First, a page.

marijuana plantJust as in Coats v. Dish Network LLC, the plaintiff in Curry v. MillerCoors was licensed to use medical marijuana in Colorado.13 MillerCoors terminated Curry after he tested positive for marijuana, in violation of a written drug policy. As one basis of his complaint, Curry alleged that MillerCoors was in violation of the Colorado Civil Rights Act’s prohibition on discrimination on the basis of a disability. Curry said that he never used marijuana while at work and was never under the influence at work and that he used marijuana within the legal limits of the medical-use license to control his symptoms. Therefore, by terminating his employment, Curry claimed, MillerCoors terminated his employment “because of the treatment that [he] was using to manage the symptoms of his disabling medical conditions.” The court was not persuaded by Curry’s argument, and it granted MillerCoors’ motion to dismiss.

    The court relied on established precedent that “it is acceptable for an employer to have a written drug policy and to terminate an employee as a result of a drug test showing the presence of marijuana in the employee’s system during working hours.” Additionally, the court cited the EEOC’s Enforcement Guidance: Reasonable Accommodation and Undue Hardship Under the Americans with Disabilities Act, which explains that “an employer is not required to excuse a violation of a uniformly applied conduct rule that is job-related and consistent with business necessity, even if the misconduct is the result of a disability.”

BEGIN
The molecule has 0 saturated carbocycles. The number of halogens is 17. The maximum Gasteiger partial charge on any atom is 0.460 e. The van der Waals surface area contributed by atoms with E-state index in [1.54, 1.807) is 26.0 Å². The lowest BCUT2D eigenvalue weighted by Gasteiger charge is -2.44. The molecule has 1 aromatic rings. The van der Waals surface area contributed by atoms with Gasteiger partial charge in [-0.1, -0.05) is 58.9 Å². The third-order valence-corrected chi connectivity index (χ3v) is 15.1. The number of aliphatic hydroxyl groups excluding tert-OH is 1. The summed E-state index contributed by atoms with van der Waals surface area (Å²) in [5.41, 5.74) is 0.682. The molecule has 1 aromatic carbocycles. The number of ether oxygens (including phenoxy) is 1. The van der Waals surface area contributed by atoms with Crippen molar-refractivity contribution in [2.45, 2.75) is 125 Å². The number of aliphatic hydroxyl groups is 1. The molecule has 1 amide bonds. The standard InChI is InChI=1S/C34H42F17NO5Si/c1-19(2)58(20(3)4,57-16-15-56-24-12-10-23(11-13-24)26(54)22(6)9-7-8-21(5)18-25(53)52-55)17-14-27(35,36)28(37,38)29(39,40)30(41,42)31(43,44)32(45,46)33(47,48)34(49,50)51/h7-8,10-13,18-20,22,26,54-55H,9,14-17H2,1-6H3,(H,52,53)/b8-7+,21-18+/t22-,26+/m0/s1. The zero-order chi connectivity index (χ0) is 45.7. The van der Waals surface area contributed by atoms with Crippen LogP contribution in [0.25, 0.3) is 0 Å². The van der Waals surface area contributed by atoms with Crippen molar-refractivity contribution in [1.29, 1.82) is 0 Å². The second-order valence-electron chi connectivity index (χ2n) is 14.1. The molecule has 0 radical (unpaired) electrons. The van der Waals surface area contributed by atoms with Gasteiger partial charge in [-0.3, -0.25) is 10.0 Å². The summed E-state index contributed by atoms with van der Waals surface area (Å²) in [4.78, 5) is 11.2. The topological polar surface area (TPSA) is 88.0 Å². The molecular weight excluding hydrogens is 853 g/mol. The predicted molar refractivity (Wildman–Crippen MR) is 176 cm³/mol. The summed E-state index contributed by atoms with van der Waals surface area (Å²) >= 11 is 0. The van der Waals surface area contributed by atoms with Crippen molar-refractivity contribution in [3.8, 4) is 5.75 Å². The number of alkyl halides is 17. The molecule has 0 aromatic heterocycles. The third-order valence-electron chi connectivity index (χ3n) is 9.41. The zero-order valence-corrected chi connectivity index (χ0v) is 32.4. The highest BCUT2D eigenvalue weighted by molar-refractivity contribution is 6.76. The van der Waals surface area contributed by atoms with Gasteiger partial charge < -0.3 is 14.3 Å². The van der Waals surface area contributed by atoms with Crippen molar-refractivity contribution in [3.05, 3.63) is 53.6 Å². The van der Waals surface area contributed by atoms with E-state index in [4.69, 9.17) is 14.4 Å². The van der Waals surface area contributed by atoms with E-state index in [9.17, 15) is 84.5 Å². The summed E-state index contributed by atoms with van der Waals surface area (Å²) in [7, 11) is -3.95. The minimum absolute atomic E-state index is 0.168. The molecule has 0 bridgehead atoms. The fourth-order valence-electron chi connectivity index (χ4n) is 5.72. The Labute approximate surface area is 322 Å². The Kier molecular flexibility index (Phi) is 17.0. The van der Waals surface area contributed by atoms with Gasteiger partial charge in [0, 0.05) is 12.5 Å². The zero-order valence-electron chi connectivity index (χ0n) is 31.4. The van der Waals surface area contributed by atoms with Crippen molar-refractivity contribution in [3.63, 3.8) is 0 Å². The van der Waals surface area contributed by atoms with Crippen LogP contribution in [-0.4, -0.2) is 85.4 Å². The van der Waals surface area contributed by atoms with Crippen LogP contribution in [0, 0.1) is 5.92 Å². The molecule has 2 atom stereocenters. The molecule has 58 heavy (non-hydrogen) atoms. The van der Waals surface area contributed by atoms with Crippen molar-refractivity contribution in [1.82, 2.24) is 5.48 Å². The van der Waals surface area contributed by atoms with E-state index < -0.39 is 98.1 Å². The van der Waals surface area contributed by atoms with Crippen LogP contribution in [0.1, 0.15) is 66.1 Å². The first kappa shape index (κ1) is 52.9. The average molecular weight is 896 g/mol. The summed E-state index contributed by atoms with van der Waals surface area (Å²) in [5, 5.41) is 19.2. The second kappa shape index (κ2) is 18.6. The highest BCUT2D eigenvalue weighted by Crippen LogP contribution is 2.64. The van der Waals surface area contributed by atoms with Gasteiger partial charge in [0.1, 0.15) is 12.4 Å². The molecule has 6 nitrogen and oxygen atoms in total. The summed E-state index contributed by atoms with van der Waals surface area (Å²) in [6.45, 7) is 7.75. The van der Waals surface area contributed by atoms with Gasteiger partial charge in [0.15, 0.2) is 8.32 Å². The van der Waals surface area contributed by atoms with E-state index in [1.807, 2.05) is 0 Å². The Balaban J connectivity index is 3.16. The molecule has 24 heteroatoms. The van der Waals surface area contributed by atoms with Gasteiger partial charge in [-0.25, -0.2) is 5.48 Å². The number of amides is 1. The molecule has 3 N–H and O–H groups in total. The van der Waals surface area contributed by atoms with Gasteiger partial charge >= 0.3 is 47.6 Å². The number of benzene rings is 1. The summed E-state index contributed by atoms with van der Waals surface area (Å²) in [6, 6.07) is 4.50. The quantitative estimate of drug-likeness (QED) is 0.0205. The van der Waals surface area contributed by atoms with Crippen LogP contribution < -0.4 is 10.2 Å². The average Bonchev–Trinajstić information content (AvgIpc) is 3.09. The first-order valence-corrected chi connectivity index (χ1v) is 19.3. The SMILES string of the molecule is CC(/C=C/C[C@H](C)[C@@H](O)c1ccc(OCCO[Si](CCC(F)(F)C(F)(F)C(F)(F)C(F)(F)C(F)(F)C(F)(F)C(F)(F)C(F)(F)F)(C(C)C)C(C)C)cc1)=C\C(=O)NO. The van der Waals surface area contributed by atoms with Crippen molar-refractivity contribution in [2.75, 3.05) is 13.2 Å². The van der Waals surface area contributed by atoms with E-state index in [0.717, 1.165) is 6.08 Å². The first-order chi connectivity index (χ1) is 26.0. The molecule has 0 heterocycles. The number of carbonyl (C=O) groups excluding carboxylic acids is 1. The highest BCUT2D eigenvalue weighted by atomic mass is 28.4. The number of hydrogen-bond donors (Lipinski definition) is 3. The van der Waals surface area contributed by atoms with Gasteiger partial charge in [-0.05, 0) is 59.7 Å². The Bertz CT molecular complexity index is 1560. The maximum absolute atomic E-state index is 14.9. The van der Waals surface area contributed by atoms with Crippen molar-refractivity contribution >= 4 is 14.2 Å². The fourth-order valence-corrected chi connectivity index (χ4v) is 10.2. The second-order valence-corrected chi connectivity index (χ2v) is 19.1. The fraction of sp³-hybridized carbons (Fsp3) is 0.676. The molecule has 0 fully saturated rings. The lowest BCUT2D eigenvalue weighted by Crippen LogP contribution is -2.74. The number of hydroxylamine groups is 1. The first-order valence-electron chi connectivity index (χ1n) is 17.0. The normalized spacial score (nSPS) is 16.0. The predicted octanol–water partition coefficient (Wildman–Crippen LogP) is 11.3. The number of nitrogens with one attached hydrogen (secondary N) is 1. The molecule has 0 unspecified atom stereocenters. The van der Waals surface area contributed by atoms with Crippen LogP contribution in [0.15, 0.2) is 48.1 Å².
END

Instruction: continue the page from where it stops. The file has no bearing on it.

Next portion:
Lighting Up in the Dairyland

    Effective April 18, 2014, 2013 Wisconsin Act 267 created an exemption to criminal penalties for the possession or use of THC for a very limited set of individuals. The relevant provisions are codified in sections 961.14(4t), 961.34(2), and 961.38(1n). The exemption only applies so long as the THC does not include cannabidiol in a form with psychoactive effect. Only individuals who suffer from a seizure disorder are exempted from criminal penalties. To qualify for the exemption, a patient must have a written certification from his or her physician that states the individual uses the cannabidiol to treat a seizure disorder. However, Wisconsin does not allow for the cultivation of marijuana or dispensing of marijuana. For most people, marijuana use remains illegal in Wisconsin.